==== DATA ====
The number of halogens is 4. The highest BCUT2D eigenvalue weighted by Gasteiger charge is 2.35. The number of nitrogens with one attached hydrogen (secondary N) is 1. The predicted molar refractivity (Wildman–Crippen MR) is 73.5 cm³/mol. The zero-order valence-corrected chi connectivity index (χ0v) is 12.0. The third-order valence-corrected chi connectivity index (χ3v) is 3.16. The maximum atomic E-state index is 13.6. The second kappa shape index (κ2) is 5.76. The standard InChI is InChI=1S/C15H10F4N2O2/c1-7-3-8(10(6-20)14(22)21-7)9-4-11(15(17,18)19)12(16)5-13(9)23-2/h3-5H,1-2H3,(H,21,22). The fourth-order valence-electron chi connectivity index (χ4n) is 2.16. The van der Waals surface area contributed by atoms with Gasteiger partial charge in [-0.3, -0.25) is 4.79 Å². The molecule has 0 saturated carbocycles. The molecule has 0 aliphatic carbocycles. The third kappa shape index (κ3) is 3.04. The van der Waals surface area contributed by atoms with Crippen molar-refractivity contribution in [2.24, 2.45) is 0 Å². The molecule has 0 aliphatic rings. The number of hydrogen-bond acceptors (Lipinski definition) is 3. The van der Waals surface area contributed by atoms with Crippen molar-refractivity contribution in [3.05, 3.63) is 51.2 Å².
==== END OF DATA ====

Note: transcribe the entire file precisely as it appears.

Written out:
The number of halogens is 4. The highest BCUT2D eigenvalue weighted by Gasteiger charge is 2.35. The number of nitrogens with one attached hydrogen (secondary N) is 1. The predicted molar refractivity (Wildman–Crippen MR) is 73.5 cm³/mol. The zero-order valence-corrected chi connectivity index (χ0v) is 12.0. The third-order valence-corrected chi connectivity index (χ3v) is 3.16. The maximum atomic E-state index is 13.6. The second kappa shape index (κ2) is 5.76. The standard InChI is InChI=1S/C15H10F4N2O2/c1-7-3-8(10(6-20)14(22)21-7)9-4-11(15(17,18)19)12(16)5-13(9)23-2/h3-5H,1-2H3,(H,21,22). The fourth-order valence-electron chi connectivity index (χ4n) is 2.16. The van der Waals surface area contributed by atoms with Gasteiger partial charge in [-0.3, -0.25) is 4.79 Å². The molecule has 0 saturated carbocycles. The molecule has 0 aliphatic carbocycles. The third kappa shape index (κ3) is 3.04. The van der Waals surface area contributed by atoms with Crippen molar-refractivity contribution in [2.24, 2.45) is 0 Å². The molecule has 0 aliphatic rings. The number of hydrogen-bond acceptors (Lipinski definition) is 3. The van der Waals surface area contributed by atoms with Crippen molar-refractivity contribution in [3.05, 3.63) is 51.2 Å².